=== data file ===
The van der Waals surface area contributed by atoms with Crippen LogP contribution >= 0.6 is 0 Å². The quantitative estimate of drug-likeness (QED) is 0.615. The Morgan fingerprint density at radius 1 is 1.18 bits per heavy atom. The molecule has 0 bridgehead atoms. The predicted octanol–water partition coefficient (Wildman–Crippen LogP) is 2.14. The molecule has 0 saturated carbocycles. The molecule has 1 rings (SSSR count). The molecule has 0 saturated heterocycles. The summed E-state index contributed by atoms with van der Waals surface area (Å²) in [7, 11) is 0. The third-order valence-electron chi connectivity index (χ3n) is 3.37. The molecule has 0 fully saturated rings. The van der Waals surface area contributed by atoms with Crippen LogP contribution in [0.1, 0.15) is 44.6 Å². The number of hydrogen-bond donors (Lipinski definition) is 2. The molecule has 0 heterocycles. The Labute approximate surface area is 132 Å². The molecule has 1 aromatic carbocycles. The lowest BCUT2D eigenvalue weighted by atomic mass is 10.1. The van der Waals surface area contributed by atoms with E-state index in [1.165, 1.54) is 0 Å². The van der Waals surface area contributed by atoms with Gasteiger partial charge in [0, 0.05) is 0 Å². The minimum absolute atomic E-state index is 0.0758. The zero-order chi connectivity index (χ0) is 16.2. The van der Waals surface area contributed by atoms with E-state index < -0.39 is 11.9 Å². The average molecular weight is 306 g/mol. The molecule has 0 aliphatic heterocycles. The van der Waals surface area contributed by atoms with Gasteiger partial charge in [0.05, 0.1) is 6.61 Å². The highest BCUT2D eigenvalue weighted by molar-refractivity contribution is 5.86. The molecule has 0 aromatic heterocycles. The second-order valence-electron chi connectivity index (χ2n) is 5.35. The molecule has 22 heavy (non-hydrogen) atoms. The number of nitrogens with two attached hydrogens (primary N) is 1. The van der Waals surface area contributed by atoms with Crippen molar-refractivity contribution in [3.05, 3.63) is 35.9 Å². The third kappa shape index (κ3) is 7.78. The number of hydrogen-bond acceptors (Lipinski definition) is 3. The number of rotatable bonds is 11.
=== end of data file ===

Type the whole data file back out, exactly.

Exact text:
The van der Waals surface area contributed by atoms with Crippen LogP contribution >= 0.6 is 0 Å². The quantitative estimate of drug-likeness (QED) is 0.615. The Morgan fingerprint density at radius 1 is 1.18 bits per heavy atom. The molecule has 0 bridgehead atoms. The predicted octanol–water partition coefficient (Wildman–Crippen LogP) is 2.14. The molecule has 0 saturated carbocycles. The molecule has 1 rings (SSSR count). The molecule has 0 saturated heterocycles. The summed E-state index contributed by atoms with van der Waals surface area (Å²) in [7, 11) is 0. The third-order valence-electron chi connectivity index (χ3n) is 3.37. The molecule has 0 fully saturated rings. The van der Waals surface area contributed by atoms with Crippen LogP contribution in [0.1, 0.15) is 44.6 Å². The number of hydrogen-bond donors (Lipinski definition) is 2. The molecule has 0 heterocycles. The Labute approximate surface area is 132 Å². The molecule has 1 aromatic carbocycles. The lowest BCUT2D eigenvalue weighted by atomic mass is 10.1. The van der Waals surface area contributed by atoms with E-state index in [1.165, 1.54) is 0 Å². The van der Waals surface area contributed by atoms with Gasteiger partial charge in [0, 0.05) is 0 Å². The minimum absolute atomic E-state index is 0.0758. The zero-order chi connectivity index (χ0) is 16.2. The van der Waals surface area contributed by atoms with E-state index < -0.39 is 11.9 Å². The average molecular weight is 306 g/mol. The molecule has 0 aliphatic heterocycles. The van der Waals surface area contributed by atoms with Gasteiger partial charge in [0.05, 0.1) is 6.61 Å². The highest BCUT2D eigenvalue weighted by molar-refractivity contribution is 5.86. The molecule has 0 aromatic heterocycles. The second-order valence-electron chi connectivity index (χ2n) is 5.35. The molecule has 22 heavy (non-hydrogen) atoms. The number of nitrogens with two attached hydrogens (primary N) is 1. The van der Waals surface area contributed by atoms with Crippen molar-refractivity contribution in [3.05, 3.63) is 35.9 Å². The third kappa shape index (κ3) is 7.78. The number of hydrogen-bond acceptors (Lipinski definition) is 3. The number of rotatable bonds is 11.